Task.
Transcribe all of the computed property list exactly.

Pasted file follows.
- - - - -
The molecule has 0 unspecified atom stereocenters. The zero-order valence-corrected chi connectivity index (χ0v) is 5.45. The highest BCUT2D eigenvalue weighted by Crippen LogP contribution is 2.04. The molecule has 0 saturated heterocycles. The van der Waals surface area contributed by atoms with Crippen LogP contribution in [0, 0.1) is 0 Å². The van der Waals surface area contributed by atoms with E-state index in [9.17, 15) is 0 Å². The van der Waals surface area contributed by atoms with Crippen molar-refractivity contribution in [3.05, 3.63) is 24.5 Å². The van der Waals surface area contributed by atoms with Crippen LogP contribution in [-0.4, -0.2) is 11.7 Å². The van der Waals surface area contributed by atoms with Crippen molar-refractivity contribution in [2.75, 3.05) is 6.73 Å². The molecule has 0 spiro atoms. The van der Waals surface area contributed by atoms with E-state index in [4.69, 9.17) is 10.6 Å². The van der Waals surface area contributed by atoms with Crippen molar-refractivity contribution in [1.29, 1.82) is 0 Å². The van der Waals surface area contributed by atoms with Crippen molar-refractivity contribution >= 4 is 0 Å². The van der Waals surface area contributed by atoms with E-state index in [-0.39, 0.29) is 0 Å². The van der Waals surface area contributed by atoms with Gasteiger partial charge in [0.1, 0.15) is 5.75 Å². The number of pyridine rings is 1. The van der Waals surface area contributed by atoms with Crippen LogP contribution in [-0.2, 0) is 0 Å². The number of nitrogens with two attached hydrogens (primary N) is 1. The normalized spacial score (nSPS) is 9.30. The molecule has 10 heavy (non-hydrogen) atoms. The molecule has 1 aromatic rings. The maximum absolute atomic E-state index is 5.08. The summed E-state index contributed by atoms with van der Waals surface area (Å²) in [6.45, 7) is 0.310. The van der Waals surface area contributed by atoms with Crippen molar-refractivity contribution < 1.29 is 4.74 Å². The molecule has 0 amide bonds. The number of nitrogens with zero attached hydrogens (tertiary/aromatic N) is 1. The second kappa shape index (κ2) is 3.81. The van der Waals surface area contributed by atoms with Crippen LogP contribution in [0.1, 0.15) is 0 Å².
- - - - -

The molecule has 0 unspecified atom stereocenters. The zero-order valence-corrected chi connectivity index (χ0v) is 5.45. The highest BCUT2D eigenvalue weighted by Crippen LogP contribution is 2.04. The molecule has 0 saturated heterocycles. The van der Waals surface area contributed by atoms with Crippen LogP contribution in [0, 0.1) is 0 Å². The van der Waals surface area contributed by atoms with E-state index in [9.17, 15) is 0 Å². The van der Waals surface area contributed by atoms with Crippen molar-refractivity contribution in [3.05, 3.63) is 24.5 Å². The van der Waals surface area contributed by atoms with Crippen LogP contribution in [-0.4, -0.2) is 11.7 Å². The van der Waals surface area contributed by atoms with Crippen molar-refractivity contribution in [2.75, 3.05) is 6.73 Å². The molecule has 0 spiro atoms. The van der Waals surface area contributed by atoms with E-state index in [4.69, 9.17) is 10.6 Å². The van der Waals surface area contributed by atoms with Crippen molar-refractivity contribution in [1.29, 1.82) is 0 Å². The van der Waals surface area contributed by atoms with Crippen molar-refractivity contribution >= 4 is 0 Å². The van der Waals surface area contributed by atoms with E-state index in [-0.39, 0.29) is 0 Å². The van der Waals surface area contributed by atoms with Gasteiger partial charge in [0.1, 0.15) is 5.75 Å². The number of pyridine rings is 1. The van der Waals surface area contributed by atoms with Crippen LogP contribution in [-0.2, 0) is 0 Å². The number of nitrogens with two attached hydrogens (primary N) is 1. The normalized spacial score (nSPS) is 9.30. The molecule has 10 heavy (non-hydrogen) atoms. The molecule has 1 aromatic rings. The maximum absolute atomic E-state index is 5.08. The summed E-state index contributed by atoms with van der Waals surface area (Å²) in [6.45, 7) is 0.310. The van der Waals surface area contributed by atoms with Crippen molar-refractivity contribution < 1.29 is 4.74 Å². The molecule has 0 amide bonds. The number of nitrogens with zero attached hydrogens (tertiary/aromatic N) is 1. The second kappa shape index (κ2) is 3.81. The van der Waals surface area contributed by atoms with Crippen LogP contribution in [0.1, 0.15) is 0 Å².